Driver Questions Regarding ELD & How to Answer Them
With the ELD mandate going into effect in December, fleets need to be ready not only to meet the technical requirements but also have their drivers ready to navigate the changes that the new rule will bring to the way they do their day-to-day work.
The FMCSA issued a ruling that mandates the implementation of electronic logging devices (ELDs) to measure drivers’ hours of service (HOS) beginning December 18, 2017. The ELD rule is intended to make the logging of drivers’ records of duty status (RODS) easier, faster, and more accurate to track, manage, and share duty status data.
An ELD is required to automatically record the following data elements at certain intervals:
Identification number for the driver, authenticated user, vehicle, & motor carrier
There is no requirement that drivers receive a warning when they are getting close to their HOS limit. However, the good news is that it is allowed under the rule. There are ELD systems, such as the HOS solution GPS Insight offers, that displays a driver’s remaining hours and will alert him or her when the limit is reached.
Drivers should be made aware that an ELD is required to activate as soon as a commercial motor vehicle (CMV) is moving at a speed of five mph. At this point, driving time will begin to accrue. The vehicle will be “stopped” once its speed falls to zero mph and stays that way for three consecutive seconds.
When the duty status is set to driving, and the CMV has not been moving for five consecutive minutes, the ELD is required to prompt the driver to confirm a continued driving status or enter the proper duty status. If the driver does not respond to the ELD prompt within one minute, the ELD must automatically switch the duty status to “on-duty not driving.”
The FMCSA explicitly prohibits fleets from harassing or coercing drivers into knowingly violating HOS rules under 49 CFR 392.3. These rules prohibit carriers from requiring drivers to operate their vehicles when their ability or alertness is impaired due to fatigue, illness, or other causes that compromise safety.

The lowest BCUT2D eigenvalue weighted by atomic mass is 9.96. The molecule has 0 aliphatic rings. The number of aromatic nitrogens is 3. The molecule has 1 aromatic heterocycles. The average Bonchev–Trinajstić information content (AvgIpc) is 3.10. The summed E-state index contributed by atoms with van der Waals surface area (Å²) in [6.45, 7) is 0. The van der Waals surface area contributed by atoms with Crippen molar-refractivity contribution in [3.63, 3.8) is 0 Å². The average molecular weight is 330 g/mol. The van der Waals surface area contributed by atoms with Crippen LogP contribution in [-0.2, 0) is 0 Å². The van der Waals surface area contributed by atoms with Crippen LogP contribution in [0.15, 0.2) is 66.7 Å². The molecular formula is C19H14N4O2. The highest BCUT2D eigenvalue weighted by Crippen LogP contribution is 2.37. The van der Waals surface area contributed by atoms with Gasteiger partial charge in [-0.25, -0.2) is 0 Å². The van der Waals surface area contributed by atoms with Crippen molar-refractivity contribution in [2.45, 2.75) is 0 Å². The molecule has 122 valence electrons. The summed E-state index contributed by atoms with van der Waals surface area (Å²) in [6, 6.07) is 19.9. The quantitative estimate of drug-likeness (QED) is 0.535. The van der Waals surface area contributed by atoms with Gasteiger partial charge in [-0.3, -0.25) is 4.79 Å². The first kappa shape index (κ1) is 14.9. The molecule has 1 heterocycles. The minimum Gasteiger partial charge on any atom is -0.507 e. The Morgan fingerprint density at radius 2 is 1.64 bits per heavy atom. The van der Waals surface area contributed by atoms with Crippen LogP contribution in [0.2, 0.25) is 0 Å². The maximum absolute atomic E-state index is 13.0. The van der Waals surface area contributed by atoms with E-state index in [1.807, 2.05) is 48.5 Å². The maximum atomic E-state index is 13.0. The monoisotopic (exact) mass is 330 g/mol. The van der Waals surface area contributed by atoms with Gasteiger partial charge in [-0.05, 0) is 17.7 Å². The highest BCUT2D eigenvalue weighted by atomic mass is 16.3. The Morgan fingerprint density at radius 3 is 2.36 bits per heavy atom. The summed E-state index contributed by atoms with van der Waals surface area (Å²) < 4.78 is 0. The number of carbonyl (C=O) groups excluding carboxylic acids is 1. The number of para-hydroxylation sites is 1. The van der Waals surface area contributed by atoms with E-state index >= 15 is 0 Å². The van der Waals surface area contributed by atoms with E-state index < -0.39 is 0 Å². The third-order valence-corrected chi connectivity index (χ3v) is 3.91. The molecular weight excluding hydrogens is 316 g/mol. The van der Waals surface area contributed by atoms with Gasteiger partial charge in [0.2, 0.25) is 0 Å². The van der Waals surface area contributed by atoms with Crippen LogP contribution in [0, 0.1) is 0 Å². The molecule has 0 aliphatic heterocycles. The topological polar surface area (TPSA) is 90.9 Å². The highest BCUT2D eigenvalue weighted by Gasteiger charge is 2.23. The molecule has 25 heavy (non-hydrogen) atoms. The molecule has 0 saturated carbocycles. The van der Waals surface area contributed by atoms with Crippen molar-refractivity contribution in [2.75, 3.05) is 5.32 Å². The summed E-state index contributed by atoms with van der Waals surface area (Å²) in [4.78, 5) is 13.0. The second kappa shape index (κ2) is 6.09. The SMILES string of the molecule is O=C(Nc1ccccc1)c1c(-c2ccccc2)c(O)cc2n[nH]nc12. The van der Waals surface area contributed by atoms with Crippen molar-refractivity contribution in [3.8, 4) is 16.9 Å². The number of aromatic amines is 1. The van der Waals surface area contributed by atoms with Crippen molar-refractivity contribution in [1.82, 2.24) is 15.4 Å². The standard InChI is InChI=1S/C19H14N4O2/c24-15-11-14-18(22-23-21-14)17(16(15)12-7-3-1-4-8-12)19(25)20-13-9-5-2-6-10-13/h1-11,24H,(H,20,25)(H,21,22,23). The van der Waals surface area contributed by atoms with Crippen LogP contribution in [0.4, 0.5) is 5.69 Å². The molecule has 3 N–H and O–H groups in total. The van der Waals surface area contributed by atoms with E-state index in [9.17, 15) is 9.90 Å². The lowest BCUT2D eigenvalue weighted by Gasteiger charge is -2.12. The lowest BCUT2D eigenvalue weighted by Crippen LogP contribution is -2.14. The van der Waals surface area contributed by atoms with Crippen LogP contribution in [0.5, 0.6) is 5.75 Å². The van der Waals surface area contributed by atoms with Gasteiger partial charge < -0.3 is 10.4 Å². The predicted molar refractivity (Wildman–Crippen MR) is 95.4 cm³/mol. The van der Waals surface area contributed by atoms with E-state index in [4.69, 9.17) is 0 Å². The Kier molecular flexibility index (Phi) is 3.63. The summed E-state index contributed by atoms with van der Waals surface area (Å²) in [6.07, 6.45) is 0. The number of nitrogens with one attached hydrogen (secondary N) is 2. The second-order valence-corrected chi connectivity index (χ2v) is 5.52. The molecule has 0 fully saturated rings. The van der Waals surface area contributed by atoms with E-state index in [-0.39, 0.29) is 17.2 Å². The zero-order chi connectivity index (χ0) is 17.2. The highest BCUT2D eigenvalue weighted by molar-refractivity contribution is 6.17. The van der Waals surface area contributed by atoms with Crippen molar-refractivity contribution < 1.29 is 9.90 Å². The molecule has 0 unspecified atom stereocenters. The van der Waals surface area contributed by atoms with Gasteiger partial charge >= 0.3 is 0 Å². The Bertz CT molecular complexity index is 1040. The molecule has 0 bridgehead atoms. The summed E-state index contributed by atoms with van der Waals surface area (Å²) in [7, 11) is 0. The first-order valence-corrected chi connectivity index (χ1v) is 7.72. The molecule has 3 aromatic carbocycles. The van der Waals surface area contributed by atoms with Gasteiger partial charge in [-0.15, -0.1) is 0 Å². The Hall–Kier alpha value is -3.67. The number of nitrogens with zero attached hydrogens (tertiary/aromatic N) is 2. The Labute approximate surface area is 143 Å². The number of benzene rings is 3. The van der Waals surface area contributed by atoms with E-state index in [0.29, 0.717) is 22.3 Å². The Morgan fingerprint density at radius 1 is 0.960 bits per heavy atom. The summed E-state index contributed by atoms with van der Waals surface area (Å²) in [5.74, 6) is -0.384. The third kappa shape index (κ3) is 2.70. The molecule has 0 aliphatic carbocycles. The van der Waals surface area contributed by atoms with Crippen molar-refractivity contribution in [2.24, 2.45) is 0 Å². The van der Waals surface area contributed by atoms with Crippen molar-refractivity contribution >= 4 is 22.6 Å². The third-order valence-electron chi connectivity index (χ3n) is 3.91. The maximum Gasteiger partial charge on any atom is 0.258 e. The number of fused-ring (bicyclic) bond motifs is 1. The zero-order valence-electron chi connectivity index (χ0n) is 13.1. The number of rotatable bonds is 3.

To constitute harassment, the information about the driver’s state must be available to fleet leadership through an ELD or other technology used in combination with an ELD, such as a fleet management information system. Coercion is much broader in its terms, but typically involves threats against the driver, such as withholding work or other actions related to his or her employment. However, unlike harassment, coercion does not have to involve violating hours of service.
Driver accounts will be created by entering the driver’s license number and the state of jurisdiction that issued the driving credentials. The use of these credentials is only for the purpose of setting up the driver’s account in the ELD and to verify his or her identity. It is not required for the daily log in. ELD providers, such as GPS Insight, allow the driver to create a unique, secure login to his or her individual driving record.
Fleet staff can make limited edits to an ELD record to correct mistakes and/or add missing information. All edits must include a note to explain the reason for the edit, and the driver is required to verify any edit made by fleet personnel. The record then needs to be resubmitted. It must be notated if the driver does not re-certify the record.
Annotations can be used to indicate the beginning and end of a period of authorized person CMV use or yard moves, as well as other special driving categories, such as adverse driving conditions (49 CFR 395.1(b)) or oilfield operations (49 CFR 295.1(d)).
While edited records are designed to ensure that the driver’s record is factually accurate, the electronic record must also retain the original, as well as the date, time, and identity of the person entering the corrections of edits. Drivers should be made aware that an ELD automatically records all vehicle motion as “driving time” and it cannot be changed to “non-driving time” through an ELD edit.
Since there may be instances when an ELD malfunctions and does not accurately record a driver’s HOS and other required data, the driver must take the following three steps:
There will undoubtedly be other technical and operational questions that drivers, fleet personnel, and stakeholders need to get answered beyond those listed above. The FMCSA has provided a comprehensive list of technical and operational questions here to guide the implementation and smooth operation of fleet ELDs.
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